Authors: Christopher Rice
Tags: #Mystery & Detective, #Fiction, #Psychological, #Thrillers, #General, #Gay Men, #Journalists, #Gay, #Horror, #Authors, #Missing Persons, #Serial Murderers, #West Hollywood (Calif.)
C H R I S T O P H E R
This book is a work of fiction. Names, characters, places, and incidents are either
the product of the authors imagination or are used fictitiously. Any resemblance
to actual events, locales, or persons, living or dead, is coincidental.
Copyright © 2005 Christopher Rice
All rights reserved. No part of this book may be used or reproduced in
any manner whatsoever without the written permission of the Publisher.
Printed in the United States of America. For information address
Hyperion, 77 West 66th Street, New York, NY 10023-6298.
IN MEMORY OF MY FATHER
Behold the door.
The lock's alive.
With one finger he traced designs on the wooden table. He made a
circle out of a lake; he formed two rivers from the
circle; he flooded and destroyed an island, creating a sea. There were
so many things that could be done with
whiskey and water on a table. —GORE VIDAL,
The City and the
Such was the popular superstition—that California's interior was the
province of beastly condors and giant dragonflies
and Satan himself—that not a single Spanish land grant
was ever sought or given inside the valley.
—MARK ARAX AND RICK WARTMAN,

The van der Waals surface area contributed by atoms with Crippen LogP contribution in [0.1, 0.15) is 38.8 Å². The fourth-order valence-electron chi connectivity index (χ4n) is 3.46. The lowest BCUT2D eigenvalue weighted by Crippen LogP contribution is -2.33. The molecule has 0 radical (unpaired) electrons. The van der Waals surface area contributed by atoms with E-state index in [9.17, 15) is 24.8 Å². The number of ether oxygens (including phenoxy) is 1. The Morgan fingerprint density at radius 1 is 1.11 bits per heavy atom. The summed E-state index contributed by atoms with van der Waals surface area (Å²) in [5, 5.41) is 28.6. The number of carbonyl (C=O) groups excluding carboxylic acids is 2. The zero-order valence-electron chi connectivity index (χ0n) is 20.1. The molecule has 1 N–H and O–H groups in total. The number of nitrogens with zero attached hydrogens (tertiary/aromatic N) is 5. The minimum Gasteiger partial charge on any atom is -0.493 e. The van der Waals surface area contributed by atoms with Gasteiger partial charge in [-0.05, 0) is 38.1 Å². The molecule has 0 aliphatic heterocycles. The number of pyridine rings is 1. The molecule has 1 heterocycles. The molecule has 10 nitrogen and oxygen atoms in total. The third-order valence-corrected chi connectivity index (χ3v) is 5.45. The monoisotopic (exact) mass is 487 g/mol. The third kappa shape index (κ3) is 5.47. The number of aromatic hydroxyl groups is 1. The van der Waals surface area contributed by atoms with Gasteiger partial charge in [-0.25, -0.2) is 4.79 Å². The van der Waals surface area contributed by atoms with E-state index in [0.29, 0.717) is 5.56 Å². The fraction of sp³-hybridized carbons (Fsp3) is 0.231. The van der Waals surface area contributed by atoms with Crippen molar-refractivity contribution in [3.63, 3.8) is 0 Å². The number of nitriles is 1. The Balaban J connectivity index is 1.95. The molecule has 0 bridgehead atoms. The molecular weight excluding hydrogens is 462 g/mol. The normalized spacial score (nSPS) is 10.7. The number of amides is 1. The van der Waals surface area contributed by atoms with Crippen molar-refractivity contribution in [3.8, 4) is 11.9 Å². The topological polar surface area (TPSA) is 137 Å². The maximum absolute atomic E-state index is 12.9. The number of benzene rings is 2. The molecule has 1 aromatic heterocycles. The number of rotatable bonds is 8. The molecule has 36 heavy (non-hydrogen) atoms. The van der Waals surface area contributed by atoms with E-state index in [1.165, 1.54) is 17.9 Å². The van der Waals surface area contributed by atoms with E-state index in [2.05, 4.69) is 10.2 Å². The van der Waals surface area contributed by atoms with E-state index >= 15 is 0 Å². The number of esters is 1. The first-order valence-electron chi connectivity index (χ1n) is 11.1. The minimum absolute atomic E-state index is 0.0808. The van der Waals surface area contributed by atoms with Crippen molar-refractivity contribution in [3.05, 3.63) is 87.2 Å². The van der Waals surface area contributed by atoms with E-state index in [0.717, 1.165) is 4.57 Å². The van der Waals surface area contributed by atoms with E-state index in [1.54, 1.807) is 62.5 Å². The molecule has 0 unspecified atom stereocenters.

The King of California:
J. G. Boswell and the Making of a Secret American Empire
Several weeks after her husband's death, Janice Hughes packed what remained of her
belongings into her Toyota Camry, left her daughter's apartment in Berkeley, and drove east into California's Great Central Valley, where the knee-high carpets of tule grass make the low, rolling hills look like sand dunes, and the California Aqueduct, with its rippling surface and wide concrete banks, flows south alongside Interstate 5. From there, Janice somehow ended up in the tiny town of Avenal, teaching seventh and eighth graders at Boswell Junior High.
Avenal sits in the narrow valley between the tule-blanketed Kettleman Hills and the first rounded peaks of California's Coast Ranges. Its main street is just several blocks long, and city hall could easily be mistaken for a doctor's office. No one could see what such a small town had to offer a longtime San Franciscan like Janice Hughes.
To her fellow teachers, Janice mentioned a daughter who never came to visit. She wore her steel-colored hair in a pageboy cut and had a fondness for Native American jewelry, which gave birth to rumors that she was a lesbian. People suspected that when she wasn't working, she didn't spend much time in their town at all. But to her neighbors and colleagues, none of these speculations would have merited anything more than a passing mention if Janice had not become so dangerously obsessed with a thirteen-year-old boy named Caden McCormick.